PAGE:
PM Theresa May’s revised Brexit deal rejected by another massive majority in the Commons

After last minute renegotiations in Strasbourg on Monday evening, the prime minister was hoping for a change of fortunes for her EU withdrawal agreement.

Her renegotiated deal was however, voted down by MPs by 242 votes to 391 – a majority of 149.

It wasn’t looking for PM May’s deal after Attorney General Geoffrey Cox announced his legal opinion of the deal. He concluded that the provisions secured by Mrs May in Strasbourg did not reduce the risk that the UK would have no legal means of leaving the backstop without the agreement of the European Union.

As Tuesday afternoon progressed, the DUP announced that they would not be supporting the latest version of the deal. Since losing her majority in 2017’s snap general election, the prime minister has been reliant on the DUP’s support in the Commons.

The ERG’s legal team, known internally as the ‘Star Chamber’ also advised its members to reject the latest version of the withdrawal agreement.

Sir Bill Cash MP, a leading member of the Star Chamber said in a statement: “In the light of our own legal analysis and others we do not recommend accepting the government’s motion today.”

As debate commenced in the Commons, Mrs May warned MPs that Brexit “could be lost” if they rejected the agreement for a second time.

She did however, face statements of opposition from within her own party. Jacob Rees-Mogg called the prime minister’s threat “phantom”, telling pro-Brexit MPs that it was safe to reject the deal.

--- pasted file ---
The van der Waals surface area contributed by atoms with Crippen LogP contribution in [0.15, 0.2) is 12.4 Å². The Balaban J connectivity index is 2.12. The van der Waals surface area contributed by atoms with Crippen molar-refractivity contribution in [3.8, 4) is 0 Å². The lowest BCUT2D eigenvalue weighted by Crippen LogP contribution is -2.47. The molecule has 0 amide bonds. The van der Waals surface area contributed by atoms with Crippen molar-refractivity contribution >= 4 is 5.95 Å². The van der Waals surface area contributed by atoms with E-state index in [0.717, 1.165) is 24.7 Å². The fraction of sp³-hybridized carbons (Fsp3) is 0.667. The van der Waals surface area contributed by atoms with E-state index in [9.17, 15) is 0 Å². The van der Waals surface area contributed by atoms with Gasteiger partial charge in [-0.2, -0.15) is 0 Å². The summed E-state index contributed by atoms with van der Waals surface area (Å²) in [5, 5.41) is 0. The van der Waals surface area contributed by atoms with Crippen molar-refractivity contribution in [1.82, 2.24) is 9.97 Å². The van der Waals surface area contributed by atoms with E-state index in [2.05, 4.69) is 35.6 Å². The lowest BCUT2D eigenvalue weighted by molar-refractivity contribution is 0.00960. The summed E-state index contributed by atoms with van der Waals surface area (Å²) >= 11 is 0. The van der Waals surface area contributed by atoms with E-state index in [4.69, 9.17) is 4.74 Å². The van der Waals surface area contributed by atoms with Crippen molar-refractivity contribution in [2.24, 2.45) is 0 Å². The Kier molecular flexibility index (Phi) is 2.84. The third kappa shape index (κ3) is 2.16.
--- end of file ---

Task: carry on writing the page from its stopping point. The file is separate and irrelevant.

Former Foreign Secretary Boris Johnson also intervened, saying that a no-deal Brexit was “the only path to self respect”.

It was apparent by 6pm that Mrs May was on track for another massive defeat, after losing to a historic majority of 230 votes in January.

As MPs headed to the division lobbies to cast their votes, SNP MP Hannah Bardell tweeted an image of a packed room of ‘no’ voters.

“I can safely say the no lobby is absolutely rammed…. the PM is about to face another huge defeat”, she wrote.

As the scale of her defeat was announced, the future of Britain’s departure from the EU became even more uncertain than it was before.

The prime minister instantly took to the despatch box to announce a free vote on leaving without a deal would be held tomorrow.

Labour leader Jeremy Corbyn MP took the opportunity to once again call for a general election, telling the House: “The government’s deal is clearly dead.”

75 of 314 Conservative MPs voted against their leader’s deal, joining 238 Labour members. Three Labour MPs voted for the deal.

17 independent MPs, the SNP, Liberal Democrats, the DUP, Plaid Cymru and the Green Party’s one MP, its leader Caroline Lucas, all rejected the deal.

So what happens next? On Wednesday evening MPs will vote on whether to leave without a deal.

If no-deal is rejected, MPs will then vote on extending Article 50 on Thursday, which if passed would mean that Britain would no longer leave the EU on March 29. That is, if the EU27 agree.

If both no-deal and an extension to Article 50 are voted down, the prime minister has warned that it could result in a second referendum or revoking Article 50 all together.

Prime Minister May has had her leadership put under immense pressure on more occasions than any of her recent predecessors, but once again she’s battling not only to carry out Brexit, but for her administration’s future.

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